As long as we are confident that the stove complies with British regulations and is compatible with our flue components we are normally happy to organise its installation within our local area. Customers purchasing both the stove and the fitting components from us will of course be given priority especially during the busy season.
As a discount supplier we are unfortunately unable to offer general site-visits free of charge. The price of a visit depends on the distance for an engineer (please telephone us for more information) but in most cases it will not prove necessary. Most of the installation work we organise proceeds without a site-visit; costs are estimated to within £50 through a conversation with our sales team either in one of our showrooms or by telephone. Any surprises on the day (should the chimney turn out to be much taller than was indicated for example) are always dealt with fairly and should an installation prove to be impossible within the allotted budget then the work and stove purchase (if applicable) would be cancelled at no cost to the customer. We are so experienced with the organisation of this kind of work that these instances are rare.
We are able to recommend installers in our locality who are qualified to complete Twin-wall installations. Twin-wall is insulated flue which can be used instead of a masonry chimney. These components are more expensive than ordinary chimney lining work and the location of the stove needs to be thought about carefully in order to ensure the chimney is able to function well. If you do not have prior experience with these kinds of installations then please speak to us before making any decisions or purchases. The placement of a chimney is more science than art (whatever the architect envisions!) and work like this is very costly if you get it wrong. A beautiful stove with an attractively placed chimney is no good whatsoever if it fills the room with smoke!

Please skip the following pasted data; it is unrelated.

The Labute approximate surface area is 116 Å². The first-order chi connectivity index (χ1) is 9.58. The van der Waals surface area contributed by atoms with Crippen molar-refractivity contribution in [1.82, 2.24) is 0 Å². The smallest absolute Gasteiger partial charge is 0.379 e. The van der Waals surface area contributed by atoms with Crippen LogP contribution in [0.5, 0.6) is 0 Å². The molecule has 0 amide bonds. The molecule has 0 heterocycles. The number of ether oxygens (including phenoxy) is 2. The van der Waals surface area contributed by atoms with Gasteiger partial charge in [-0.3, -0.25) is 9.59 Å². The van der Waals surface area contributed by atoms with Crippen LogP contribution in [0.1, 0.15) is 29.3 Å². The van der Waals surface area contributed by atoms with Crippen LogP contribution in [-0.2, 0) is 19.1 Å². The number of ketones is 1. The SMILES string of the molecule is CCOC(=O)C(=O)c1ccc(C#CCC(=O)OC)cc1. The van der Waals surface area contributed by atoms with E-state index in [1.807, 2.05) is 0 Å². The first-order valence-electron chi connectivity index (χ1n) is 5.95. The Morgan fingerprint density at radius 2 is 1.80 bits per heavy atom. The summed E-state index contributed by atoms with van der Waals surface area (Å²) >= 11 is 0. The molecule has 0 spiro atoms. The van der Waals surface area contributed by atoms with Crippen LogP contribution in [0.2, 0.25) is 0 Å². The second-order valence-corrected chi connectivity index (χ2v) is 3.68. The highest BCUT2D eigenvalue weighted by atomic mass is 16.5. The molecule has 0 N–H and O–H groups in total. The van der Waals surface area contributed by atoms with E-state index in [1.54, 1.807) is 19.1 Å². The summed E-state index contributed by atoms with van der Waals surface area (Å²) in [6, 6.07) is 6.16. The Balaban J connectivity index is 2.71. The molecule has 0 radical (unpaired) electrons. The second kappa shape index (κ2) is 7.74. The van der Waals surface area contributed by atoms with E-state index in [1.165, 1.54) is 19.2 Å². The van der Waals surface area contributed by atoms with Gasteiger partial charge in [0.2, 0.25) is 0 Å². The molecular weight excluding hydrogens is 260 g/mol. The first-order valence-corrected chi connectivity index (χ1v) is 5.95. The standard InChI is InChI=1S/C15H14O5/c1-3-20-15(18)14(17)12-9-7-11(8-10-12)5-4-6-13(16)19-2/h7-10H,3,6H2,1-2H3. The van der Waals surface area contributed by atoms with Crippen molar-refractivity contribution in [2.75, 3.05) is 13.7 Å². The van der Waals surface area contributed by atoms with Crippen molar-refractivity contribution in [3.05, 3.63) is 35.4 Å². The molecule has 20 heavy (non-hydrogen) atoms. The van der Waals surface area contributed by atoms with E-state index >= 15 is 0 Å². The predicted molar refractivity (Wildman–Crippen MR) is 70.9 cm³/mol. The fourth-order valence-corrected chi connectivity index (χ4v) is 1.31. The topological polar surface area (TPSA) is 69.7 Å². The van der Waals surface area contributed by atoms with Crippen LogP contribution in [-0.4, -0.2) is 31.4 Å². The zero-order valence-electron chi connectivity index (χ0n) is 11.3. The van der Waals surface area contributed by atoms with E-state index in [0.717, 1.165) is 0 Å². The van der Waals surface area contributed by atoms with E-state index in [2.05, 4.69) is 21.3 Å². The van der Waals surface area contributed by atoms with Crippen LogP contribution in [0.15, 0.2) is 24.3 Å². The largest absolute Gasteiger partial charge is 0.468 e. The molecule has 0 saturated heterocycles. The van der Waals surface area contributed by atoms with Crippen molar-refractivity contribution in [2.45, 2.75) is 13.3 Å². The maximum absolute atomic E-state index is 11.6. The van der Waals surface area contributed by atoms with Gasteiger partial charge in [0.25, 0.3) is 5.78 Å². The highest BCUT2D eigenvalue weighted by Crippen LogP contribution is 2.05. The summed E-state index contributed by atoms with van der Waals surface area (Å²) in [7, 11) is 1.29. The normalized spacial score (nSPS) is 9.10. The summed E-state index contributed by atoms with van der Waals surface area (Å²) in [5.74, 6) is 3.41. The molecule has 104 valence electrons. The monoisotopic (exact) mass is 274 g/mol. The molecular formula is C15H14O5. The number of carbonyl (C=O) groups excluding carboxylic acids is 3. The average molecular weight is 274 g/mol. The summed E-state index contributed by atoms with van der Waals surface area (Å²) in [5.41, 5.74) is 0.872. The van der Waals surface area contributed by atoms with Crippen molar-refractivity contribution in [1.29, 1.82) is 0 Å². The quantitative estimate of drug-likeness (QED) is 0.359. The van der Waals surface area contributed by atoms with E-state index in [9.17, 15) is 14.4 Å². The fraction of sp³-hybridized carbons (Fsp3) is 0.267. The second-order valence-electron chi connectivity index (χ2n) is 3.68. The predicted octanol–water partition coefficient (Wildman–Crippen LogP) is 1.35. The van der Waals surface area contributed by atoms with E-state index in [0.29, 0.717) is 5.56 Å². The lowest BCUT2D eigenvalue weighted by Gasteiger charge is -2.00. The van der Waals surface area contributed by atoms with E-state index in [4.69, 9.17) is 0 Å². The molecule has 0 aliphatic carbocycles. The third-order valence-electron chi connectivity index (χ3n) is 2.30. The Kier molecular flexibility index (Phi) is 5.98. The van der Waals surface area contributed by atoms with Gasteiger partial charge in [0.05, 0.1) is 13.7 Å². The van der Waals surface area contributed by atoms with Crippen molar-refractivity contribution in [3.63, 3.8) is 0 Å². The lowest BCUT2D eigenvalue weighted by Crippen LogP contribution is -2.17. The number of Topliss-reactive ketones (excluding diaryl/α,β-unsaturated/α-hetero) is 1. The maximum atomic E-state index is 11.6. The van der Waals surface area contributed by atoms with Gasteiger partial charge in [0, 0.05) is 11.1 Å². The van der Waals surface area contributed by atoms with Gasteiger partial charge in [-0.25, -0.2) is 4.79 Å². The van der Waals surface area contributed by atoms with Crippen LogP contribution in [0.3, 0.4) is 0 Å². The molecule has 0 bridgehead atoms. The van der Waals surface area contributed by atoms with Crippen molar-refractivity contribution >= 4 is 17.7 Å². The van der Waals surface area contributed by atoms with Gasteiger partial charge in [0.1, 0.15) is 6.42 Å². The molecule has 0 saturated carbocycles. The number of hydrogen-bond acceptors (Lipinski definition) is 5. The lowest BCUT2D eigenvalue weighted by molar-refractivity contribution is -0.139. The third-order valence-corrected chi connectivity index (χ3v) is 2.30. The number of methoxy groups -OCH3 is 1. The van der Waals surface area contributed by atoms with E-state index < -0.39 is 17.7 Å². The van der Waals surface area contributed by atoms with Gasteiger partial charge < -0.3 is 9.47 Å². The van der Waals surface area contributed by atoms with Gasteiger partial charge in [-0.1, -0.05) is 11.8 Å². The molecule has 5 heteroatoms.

Gas stoves must be fitted in accordance with Document J of the building regulations and the work should be signed off by a Gas-Safe engineer. Harridge Stoves is HETAS registered but not Gas Safe. We recommend using theGas-Safe website to locate a suitable person for the work.
Oil stoves must be fitted in accordance with Document J of the building regulations and the work should be signed off by an OFTEC engineer. Harridge Stoves is HETAS registered but not OFTEC. We recommend using the OFTEC website to locate a suitable person for the work.
All of the electric stoves on our website have ordinary British plugs and plug straight in to the wall. The flame effects use ordinary coloured light-bulbs. It’s nice and easy!
The information offered above is intended simply as a guide and represents our experience and opinions only. There are many who have reached different conclusions and choose to install differently. At the end of the day, the person who signs off the installation is the one who takes responsibility for it so the work must be completed to their standards and in accordance with their opinions; and Document J of the building regulations stands as the guide for us all. Please therefore look closely at that document before making any decisions about how your stove is installed
HETAS approved Heating Engineers
Harridge Stoves is HETAS approved. Our fitters are HETAS approved therefore should you chose to have your stove fitted by us there will be no need to get a further visit from a Building regs inspector.
Company No 4878664. Registered Office: 124 The High Street, Midsomer Norton
Contact via Harridge Stoves 01749 347272 or Direct on 07967 125161
Company No 4862388. Registered Office: 124 The High Street, Midsomer Norton
Contact via Harridge Stoves 01749 347272 or Direct on 07791 884241